Compared to swimming in the middle of the pool, swimmers achieve a higher speed. The speed is higher at the start and as well as when swimmers come off the walls after a turn.
The pools of 25 yards or 25 meters have more turns and the turns help the swimmers to gain higher average speed. The higher average speed that is achieved with more turn for the same distance results in faster swimming.
Swimmers can have better results in terms of speed in college swimming than in Olympic swimming due to lack of turns in the 50-meter long course pool.
Take as an example Fred Bousquet a freestyle and butterfly swimmer from France and his results from 2004. For SCM his result was 21.10 and for LCM it was 2.36 m/sec. Here you have the difference of 0.26 seconds in speed.
SCM pools are faster than LCM pools. This is another crucial aspect that can help many swimmers decide on whether they should start dreaming about the Olympics.
“Some swimmers show better results in short course meter pool and others in long course meter pool. It all depends on what style suits you better. Swimmers whose drive is the speed in swimming might feel better if they stick to college swimming. I know, because I was one of those,” shared Diana Adjadj, a content editor at Studyker and Subjecto and former professional swimmer.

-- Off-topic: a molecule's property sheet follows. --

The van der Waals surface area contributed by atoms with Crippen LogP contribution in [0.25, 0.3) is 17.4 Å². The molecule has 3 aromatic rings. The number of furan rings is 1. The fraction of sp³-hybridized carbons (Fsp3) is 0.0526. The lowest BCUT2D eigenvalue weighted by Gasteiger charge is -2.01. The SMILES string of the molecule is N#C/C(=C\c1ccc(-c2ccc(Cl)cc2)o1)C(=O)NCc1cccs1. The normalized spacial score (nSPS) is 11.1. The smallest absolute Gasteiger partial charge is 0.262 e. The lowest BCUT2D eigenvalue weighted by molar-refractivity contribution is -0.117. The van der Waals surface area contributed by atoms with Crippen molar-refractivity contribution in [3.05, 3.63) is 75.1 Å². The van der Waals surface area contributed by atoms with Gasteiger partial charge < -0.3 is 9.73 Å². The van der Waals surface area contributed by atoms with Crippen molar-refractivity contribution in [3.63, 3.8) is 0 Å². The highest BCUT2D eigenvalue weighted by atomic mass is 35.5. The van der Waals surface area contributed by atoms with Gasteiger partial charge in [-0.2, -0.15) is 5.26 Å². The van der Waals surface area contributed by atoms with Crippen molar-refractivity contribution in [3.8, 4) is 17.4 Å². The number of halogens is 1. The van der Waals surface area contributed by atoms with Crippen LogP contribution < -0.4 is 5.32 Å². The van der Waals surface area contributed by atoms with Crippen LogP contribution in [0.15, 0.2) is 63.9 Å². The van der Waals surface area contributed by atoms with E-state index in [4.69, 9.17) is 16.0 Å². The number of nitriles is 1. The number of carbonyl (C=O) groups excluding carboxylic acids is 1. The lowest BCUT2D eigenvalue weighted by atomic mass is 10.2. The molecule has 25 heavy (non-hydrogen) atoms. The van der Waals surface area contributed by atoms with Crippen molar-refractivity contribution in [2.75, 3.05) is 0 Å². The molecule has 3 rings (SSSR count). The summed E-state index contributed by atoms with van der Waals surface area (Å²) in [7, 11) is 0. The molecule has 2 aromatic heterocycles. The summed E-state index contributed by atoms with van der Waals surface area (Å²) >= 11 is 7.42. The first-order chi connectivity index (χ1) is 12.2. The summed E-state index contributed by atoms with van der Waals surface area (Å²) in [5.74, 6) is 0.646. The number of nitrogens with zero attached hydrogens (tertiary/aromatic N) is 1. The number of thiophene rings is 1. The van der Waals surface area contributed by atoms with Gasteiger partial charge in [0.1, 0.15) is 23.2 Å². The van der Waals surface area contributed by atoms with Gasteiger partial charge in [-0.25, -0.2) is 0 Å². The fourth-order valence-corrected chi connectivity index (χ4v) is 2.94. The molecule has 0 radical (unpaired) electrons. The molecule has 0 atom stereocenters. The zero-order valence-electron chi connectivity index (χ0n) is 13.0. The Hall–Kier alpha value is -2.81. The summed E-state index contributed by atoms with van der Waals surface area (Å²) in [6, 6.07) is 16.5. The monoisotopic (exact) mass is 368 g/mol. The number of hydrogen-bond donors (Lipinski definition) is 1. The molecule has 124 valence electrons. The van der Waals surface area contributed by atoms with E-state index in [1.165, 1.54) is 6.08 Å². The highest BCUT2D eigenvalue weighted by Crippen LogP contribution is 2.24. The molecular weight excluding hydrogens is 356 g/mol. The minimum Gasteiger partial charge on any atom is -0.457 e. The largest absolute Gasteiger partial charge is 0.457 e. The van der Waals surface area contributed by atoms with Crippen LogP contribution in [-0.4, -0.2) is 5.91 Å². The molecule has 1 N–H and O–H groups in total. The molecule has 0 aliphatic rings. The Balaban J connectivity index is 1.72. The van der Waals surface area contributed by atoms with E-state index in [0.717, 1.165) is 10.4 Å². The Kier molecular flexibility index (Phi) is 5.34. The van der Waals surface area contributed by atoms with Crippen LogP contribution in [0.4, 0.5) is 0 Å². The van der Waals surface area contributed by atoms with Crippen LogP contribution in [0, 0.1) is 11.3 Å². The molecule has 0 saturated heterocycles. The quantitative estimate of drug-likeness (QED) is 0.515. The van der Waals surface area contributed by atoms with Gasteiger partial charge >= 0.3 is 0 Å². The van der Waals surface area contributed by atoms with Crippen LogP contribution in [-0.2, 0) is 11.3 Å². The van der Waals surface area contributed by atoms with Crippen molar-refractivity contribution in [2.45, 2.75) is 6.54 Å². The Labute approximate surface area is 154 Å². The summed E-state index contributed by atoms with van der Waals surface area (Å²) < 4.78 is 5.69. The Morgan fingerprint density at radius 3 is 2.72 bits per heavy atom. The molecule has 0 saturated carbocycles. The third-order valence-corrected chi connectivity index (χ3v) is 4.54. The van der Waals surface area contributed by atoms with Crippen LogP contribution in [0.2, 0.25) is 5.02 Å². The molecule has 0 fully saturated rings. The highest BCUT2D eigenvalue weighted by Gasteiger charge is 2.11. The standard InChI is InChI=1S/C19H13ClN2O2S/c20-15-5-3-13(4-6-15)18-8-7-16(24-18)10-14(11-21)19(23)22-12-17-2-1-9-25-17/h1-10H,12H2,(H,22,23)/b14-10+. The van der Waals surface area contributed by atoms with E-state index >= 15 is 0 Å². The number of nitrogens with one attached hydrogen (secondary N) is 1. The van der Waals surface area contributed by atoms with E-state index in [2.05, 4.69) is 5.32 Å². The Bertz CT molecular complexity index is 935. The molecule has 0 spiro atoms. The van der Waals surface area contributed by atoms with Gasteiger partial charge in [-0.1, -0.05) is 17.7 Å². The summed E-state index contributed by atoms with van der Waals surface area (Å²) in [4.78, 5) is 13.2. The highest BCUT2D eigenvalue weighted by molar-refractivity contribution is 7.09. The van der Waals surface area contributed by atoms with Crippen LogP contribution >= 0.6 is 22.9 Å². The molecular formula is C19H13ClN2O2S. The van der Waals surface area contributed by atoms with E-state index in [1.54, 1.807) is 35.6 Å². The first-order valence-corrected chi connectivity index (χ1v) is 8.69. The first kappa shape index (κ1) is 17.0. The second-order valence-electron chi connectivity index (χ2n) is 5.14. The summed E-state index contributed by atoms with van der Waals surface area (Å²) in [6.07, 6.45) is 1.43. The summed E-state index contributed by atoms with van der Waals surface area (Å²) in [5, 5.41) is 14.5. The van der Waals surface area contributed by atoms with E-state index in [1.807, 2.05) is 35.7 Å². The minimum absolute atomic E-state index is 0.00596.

Can Swimmers Do Both?
The answer is yes. Swimmers can simultaneously be on a college swimming team and the Olympic team.
The strokes are the same for both. Therefore, you have the following possibilities:
- Individual medley
If you reach the standards and have the capacity for LCM you can set a goal to become a part of your country’s Olympic team. In the USA, many of the swimmers in college will have a chance to swim for a spot on the USA Olympic Swimming Team.
What also shouldn’t surprise you if a swimmer is on a college swim team in one country and Olympic swim team of another country. Swimmers of dual-nationality or foreign swimmers can be for example on US University teams but at the same time swim for the Olympic team of their home country.
The difference between college swimming and Olympic swimming is clear. These differences can help you make up your mind about where you want to direct your swimming career.
Not being a part of the Olympics doesn’t mean that you are not good enough. It means that you prefer a different style, a style you can experience in the college swimming team. Despite the competitive spirit that all swimmers have (you do too, admit it) you need to remember that the most important goal is that you do what you love and what feels like the best choice for you.
Kristin Savage nourishes, sparks and empowers using the magic of a word. Along with pursuing her degree in Creative Writing, Kristin was gaining experience in the publishing industry, with expertise in marketing strategy for publishers and authors. Besides working as a freelance writer at TopEssayWriting she also does some editing work at WriteScout and ClassyEssay. In her free time, Kristin likes to swim and travel.